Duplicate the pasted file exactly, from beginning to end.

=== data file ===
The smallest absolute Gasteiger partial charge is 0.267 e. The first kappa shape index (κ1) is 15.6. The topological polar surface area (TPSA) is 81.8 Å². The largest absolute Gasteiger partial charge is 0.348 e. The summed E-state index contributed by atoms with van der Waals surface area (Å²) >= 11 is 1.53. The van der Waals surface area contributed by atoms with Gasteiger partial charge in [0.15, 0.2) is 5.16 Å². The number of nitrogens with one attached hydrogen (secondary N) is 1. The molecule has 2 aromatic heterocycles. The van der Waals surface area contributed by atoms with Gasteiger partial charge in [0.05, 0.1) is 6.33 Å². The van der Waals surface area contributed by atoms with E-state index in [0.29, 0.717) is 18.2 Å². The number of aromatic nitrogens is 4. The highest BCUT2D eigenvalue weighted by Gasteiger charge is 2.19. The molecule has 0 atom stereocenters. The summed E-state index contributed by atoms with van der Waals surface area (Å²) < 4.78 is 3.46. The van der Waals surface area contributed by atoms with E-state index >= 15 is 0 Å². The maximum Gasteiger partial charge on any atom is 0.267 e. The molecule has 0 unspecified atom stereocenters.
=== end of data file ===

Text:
The smallest absolute Gasteiger partial charge is 0.267 e. The first kappa shape index (κ1) is 15.6. The topological polar surface area (TPSA) is 81.8 Å². The largest absolute Gasteiger partial charge is 0.348 e. The summed E-state index contributed by atoms with van der Waals surface area (Å²) >= 11 is 1.53. The van der Waals surface area contributed by atoms with Gasteiger partial charge in [0.15, 0.2) is 5.16 Å². The number of nitrogens with one attached hydrogen (secondary N) is 1. The molecule has 2 aromatic heterocycles. The van der Waals surface area contributed by atoms with Gasteiger partial charge in [0.05, 0.1) is 6.33 Å². The van der Waals surface area contributed by atoms with E-state index in [0.29, 0.717) is 18.2 Å². The number of aromatic nitrogens is 4. The highest BCUT2D eigenvalue weighted by Gasteiger charge is 2.19. The molecule has 0 atom stereocenters. The summed E-state index contributed by atoms with van der Waals surface area (Å²) < 4.78 is 3.46. The van der Waals surface area contributed by atoms with E-state index >= 15 is 0 Å². The maximum Gasteiger partial charge on any atom is 0.267 e. The molecule has 0 unspecified atom stereocenters.